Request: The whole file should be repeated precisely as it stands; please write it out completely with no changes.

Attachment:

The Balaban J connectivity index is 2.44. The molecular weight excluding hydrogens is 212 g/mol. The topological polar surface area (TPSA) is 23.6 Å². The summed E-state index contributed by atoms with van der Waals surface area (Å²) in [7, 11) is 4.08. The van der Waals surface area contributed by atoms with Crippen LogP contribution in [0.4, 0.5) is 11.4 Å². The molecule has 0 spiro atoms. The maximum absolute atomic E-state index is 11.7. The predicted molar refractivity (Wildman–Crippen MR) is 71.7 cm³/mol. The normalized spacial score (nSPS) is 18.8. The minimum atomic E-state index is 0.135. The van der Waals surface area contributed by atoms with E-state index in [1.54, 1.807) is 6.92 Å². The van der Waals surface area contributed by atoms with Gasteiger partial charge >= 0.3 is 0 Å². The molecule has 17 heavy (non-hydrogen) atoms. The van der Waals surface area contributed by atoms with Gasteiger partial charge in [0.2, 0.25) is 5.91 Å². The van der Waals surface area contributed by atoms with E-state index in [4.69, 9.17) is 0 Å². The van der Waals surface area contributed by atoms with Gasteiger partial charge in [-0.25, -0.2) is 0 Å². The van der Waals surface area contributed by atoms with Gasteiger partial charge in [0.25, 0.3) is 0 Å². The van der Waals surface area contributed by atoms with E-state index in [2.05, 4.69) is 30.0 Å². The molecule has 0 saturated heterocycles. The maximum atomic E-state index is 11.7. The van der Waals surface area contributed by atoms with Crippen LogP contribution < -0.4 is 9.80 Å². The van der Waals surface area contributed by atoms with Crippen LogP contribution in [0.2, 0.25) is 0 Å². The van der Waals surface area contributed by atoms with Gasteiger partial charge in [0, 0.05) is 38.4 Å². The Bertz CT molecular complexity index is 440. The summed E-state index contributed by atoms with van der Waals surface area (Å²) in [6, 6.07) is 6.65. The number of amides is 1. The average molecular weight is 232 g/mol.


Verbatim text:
The Balaban J connectivity index is 2.44. The molecular weight excluding hydrogens is 212 g/mol. The topological polar surface area (TPSA) is 23.6 Å². The summed E-state index contributed by atoms with van der Waals surface area (Å²) in [7, 11) is 4.08. The van der Waals surface area contributed by atoms with Crippen LogP contribution in [0.4, 0.5) is 11.4 Å². The molecule has 0 spiro atoms. The maximum absolute atomic E-state index is 11.7. The predicted molar refractivity (Wildman–Crippen MR) is 71.7 cm³/mol. The normalized spacial score (nSPS) is 18.8. The minimum atomic E-state index is 0.135. The van der Waals surface area contributed by atoms with E-state index in [1.54, 1.807) is 6.92 Å². The van der Waals surface area contributed by atoms with Gasteiger partial charge >= 0.3 is 0 Å². The molecule has 17 heavy (non-hydrogen) atoms. The van der Waals surface area contributed by atoms with Gasteiger partial charge in [0.2, 0.25) is 5.91 Å². The van der Waals surface area contributed by atoms with E-state index in [4.69, 9.17) is 0 Å². The van der Waals surface area contributed by atoms with Gasteiger partial charge in [-0.25, -0.2) is 0 Å². The van der Waals surface area contributed by atoms with Gasteiger partial charge in [0.25, 0.3) is 0 Å². The van der Waals surface area contributed by atoms with E-state index in [2.05, 4.69) is 30.0 Å². The molecule has 0 saturated heterocycles. The maximum atomic E-state index is 11.7. The van der Waals surface area contributed by atoms with Crippen LogP contribution < -0.4 is 9.80 Å². The van der Waals surface area contributed by atoms with Crippen LogP contribution in [0.2, 0.25) is 0 Å². The van der Waals surface area contributed by atoms with Gasteiger partial charge in [0, 0.05) is 38.4 Å². The Bertz CT molecular complexity index is 440. The summed E-state index contributed by atoms with van der Waals surface area (Å²) in [6, 6.07) is 6.65. The number of amides is 1. The average molecular weight is 232 g/mol.